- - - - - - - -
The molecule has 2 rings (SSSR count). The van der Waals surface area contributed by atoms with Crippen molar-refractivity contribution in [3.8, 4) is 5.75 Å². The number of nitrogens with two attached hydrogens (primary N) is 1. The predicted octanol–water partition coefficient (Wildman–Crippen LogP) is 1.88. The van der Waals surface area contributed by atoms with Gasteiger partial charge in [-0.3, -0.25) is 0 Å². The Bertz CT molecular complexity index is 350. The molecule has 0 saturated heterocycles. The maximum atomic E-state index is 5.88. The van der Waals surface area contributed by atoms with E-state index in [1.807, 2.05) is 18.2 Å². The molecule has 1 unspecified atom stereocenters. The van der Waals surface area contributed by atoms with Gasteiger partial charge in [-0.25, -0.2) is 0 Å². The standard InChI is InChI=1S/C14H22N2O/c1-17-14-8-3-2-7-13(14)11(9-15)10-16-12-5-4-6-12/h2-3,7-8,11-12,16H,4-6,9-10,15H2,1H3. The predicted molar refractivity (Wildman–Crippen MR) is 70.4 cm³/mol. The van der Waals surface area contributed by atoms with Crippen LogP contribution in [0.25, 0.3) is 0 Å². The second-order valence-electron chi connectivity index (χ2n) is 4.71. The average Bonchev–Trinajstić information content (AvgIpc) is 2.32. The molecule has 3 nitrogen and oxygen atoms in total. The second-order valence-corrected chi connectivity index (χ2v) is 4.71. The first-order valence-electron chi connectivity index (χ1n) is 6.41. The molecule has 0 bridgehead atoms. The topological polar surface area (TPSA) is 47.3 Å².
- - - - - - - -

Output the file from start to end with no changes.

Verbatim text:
The molecule has 2 rings (SSSR count). The van der Waals surface area contributed by atoms with Crippen molar-refractivity contribution in [3.8, 4) is 5.75 Å². The number of nitrogens with two attached hydrogens (primary N) is 1. The predicted octanol–water partition coefficient (Wildman–Crippen LogP) is 1.88. The van der Waals surface area contributed by atoms with Gasteiger partial charge in [-0.3, -0.25) is 0 Å². The Bertz CT molecular complexity index is 350. The molecule has 0 saturated heterocycles. The maximum atomic E-state index is 5.88. The van der Waals surface area contributed by atoms with E-state index in [1.807, 2.05) is 18.2 Å². The molecule has 1 unspecified atom stereocenters. The van der Waals surface area contributed by atoms with Gasteiger partial charge in [-0.25, -0.2) is 0 Å². The standard InChI is InChI=1S/C14H22N2O/c1-17-14-8-3-2-7-13(14)11(9-15)10-16-12-5-4-6-12/h2-3,7-8,11-12,16H,4-6,9-10,15H2,1H3. The predicted molar refractivity (Wildman–Crippen MR) is 70.4 cm³/mol. The van der Waals surface area contributed by atoms with Crippen LogP contribution in [0.25, 0.3) is 0 Å². The second-order valence-electron chi connectivity index (χ2n) is 4.71. The average Bonchev–Trinajstić information content (AvgIpc) is 2.32. The molecule has 3 nitrogen and oxygen atoms in total. The second-order valence-corrected chi connectivity index (χ2v) is 4.71. The first-order valence-electron chi connectivity index (χ1n) is 6.41. The molecule has 0 bridgehead atoms. The topological polar surface area (TPSA) is 47.3 Å².